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Ayal Benin (ISR)

Committee member: 2020-present Current term ends: 2022 Ayal started playing Freestyle in 2003 in Israel. He is an original member of IFDA - The Israeli Flying Disc Association (formerly known as FLOW). In 2004 he won the first ever Israeli Freestyle Championship. Between 2008-2012 and 2013-2017 correspondingly, he lived in both Spain and France and studied professional Circus Arts. Mainly using flying discs as props, he performed in 10 different countries across 4 continents, introducing Freestyle Disc to thousands of people. In 2017 he co-founded the Spanish "Freestyle Disc Canarias" association and organized "Jam Canaria", the first Freestyle event in Spain. In 2018, he returned to Israel and has since acted as Israel’s primary ambassador for promoting Freestyle. He’s organized many tournaments, such as a regular HAT league, the National Championship and "HolyJam", the first international event in Israel (March 2019). He won the 2018 Israeli Championship and the bronze at the 2018 European Championships. He is the first Israeli player to enter the FPA’s Top 20 ranked players. In June 2019, he was among a small group of international players selected by WFDF to represent and reach Freestyle at the first ever African Beach Games in Sal, Cape Verde. He is the Tournament Director of the upcoming 2020 FPA World Championships at Tel Aviv (postponed to 2021). Besides playing and teaching the sport, he manages two popular YouTube channels dedicated to Freestyle.

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Benedicte Audet (CAN)

Committee member: 2020-present Current term ends: 2022 I was introduced to Freestyle Flying Disc through the New York Jammers as I was living in Manhattan as an AuPair in 2015. Since then, I have migrated to Berlin, Germany and am now part of the Berlin Jammers freestyle crew. Through Freestyle I have had the opportunity to travel to numerous countries and participate in several competitions, including the world championships. In 2019 I placed second in the Women's Pairs division of the Frisbeer cup and first in the Women's Pairs division and second in the Mixed Pairs division of the Italian Freestyle Championships. I belonged to the "Spread the Jam Africa" team and had the opportunity through WFDF to travel to Cap Verde, Africa and organize several outreach workshops and demonstrations to introduce the Freestyle Flying Disc to the public and especially the youth on the island. The high point of my freestyle career however, is as I participated in the Olympic committee sponsored World Urban Games in September 2019 and represented my home country of Canada. Since then, I have started my Bachelor's degree and focused on participating in and helping to organize local tournaments in Berlin as well as "spreading the jam" to any curious, new and interested potential Freestylers. In 2022 the Freestyle Players Association World Championships are set to be hosted in Berlin, for which I will be one of the two tournament directors.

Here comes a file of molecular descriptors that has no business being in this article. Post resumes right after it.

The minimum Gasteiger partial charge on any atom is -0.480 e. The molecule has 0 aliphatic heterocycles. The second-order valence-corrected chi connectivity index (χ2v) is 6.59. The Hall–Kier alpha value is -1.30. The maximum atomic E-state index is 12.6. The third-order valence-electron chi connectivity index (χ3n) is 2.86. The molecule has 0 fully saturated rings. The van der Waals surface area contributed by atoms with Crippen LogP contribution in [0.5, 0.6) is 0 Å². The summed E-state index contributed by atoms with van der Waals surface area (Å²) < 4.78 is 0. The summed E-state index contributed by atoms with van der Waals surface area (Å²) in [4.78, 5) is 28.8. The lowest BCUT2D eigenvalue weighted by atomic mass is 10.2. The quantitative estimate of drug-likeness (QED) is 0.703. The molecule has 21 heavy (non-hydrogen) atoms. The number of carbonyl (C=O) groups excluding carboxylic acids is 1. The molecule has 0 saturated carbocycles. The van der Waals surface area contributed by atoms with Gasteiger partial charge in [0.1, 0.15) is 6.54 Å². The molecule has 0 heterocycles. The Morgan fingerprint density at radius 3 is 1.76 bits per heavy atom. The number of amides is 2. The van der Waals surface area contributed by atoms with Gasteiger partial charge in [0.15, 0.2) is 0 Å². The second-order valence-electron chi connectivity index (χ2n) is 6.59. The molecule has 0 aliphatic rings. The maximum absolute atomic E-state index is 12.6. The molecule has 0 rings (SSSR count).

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Bill Wright (USA)

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Edo Turri (ITA)

Committee member: 2020-present Current term ends: 2022 I started playing Freestyle in 2013, thanks to Andrea Festi, my team mate. The first period was really just exploring the sport, without really thinking about where I was going. Then in 2017 an explosion: first time at Frisbeer Cup (biggest indoor European tournament in Prague) and first time competing in a FPA World Championship in Udine, making it to the finals. Amazing experience that introduced me to as many other great players, got me fired up and pushed me to do much more for the sport. I wanted to let everyone know about the sport, so with my team I started to ‘spread the jam’ in primary and secondary schools, sport events and other exhibitions, while training hard every day to get better. Became XDISC European ambassador under Frisbee Fever Rovereto. Notably, in 2019 I won Frisbeer Cup in mixed pairs, competed and won a bronze medal at the first ever World Urban Games in Budapest and at FPA Worlds 2019 in Seattle silver in mixed pairs and bronze in Coop category.

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Kevin 'Skippy' Givens USA)

Active promoting, administrating and managing Disc Sports programs and events since 1976. 14 Major Freestyle titles. Former Masters Division National Ultimate Champion (USA with US). Former Tournament Director for 8 major Freestyle and Overall tournaments. Administered and supervised over 100 Ultimate tournaments. Former Head Coach University of California, Santa Cruz Disc Golf Team. Retired Competitive Sports Supervisor University of California, Santa Cruz (28 years). WFDF Executive Director 2008-2011. Former WFDF Freestyle Committee Chair 2014-2020

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Wowa Wagner (GER)

Committee member: 2020-present Current term ends: 2022 Started to play Freestyle Flying Disc in 2008. Generally interested in disc sports. Used to play disc sports like Ultimate, DDC, Disc Golf, MTA etc. German Champion 2018 in Freestyle Frisbee. I love to make discs fly!

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Jakub Koštel (CZE)

Jakub started playing flying disc freestyle in 2006 with a group of his friends and soon after that became one of the core members of the newly formed Czech freestyle disc federation. As a player Jakub is a multiple national champion, three-times European champion and a vice-world champion. More importantly, Jakub is heavily involved in the organizational part of the sport. He is a board member of the Czech flying disc association and part of the board of directors of the FPA (Freestyle players association). Running events isn't strange to Jakub either. He is the TD of Frisbeer Cup - the largest indoor freestyle tournament and he organized both European and World championships. Apart from freestyle, Jakub is also running disc golf tournaments in Czech Republic. As his job, Jakub runs a frisbee e-shop and store in Prague. To prove that his life is really all about the flying piece of plastic, Jakub's life partner is Bianca Strunz - freestyle world champion from Germany. Together they have a beautiful son Kilian.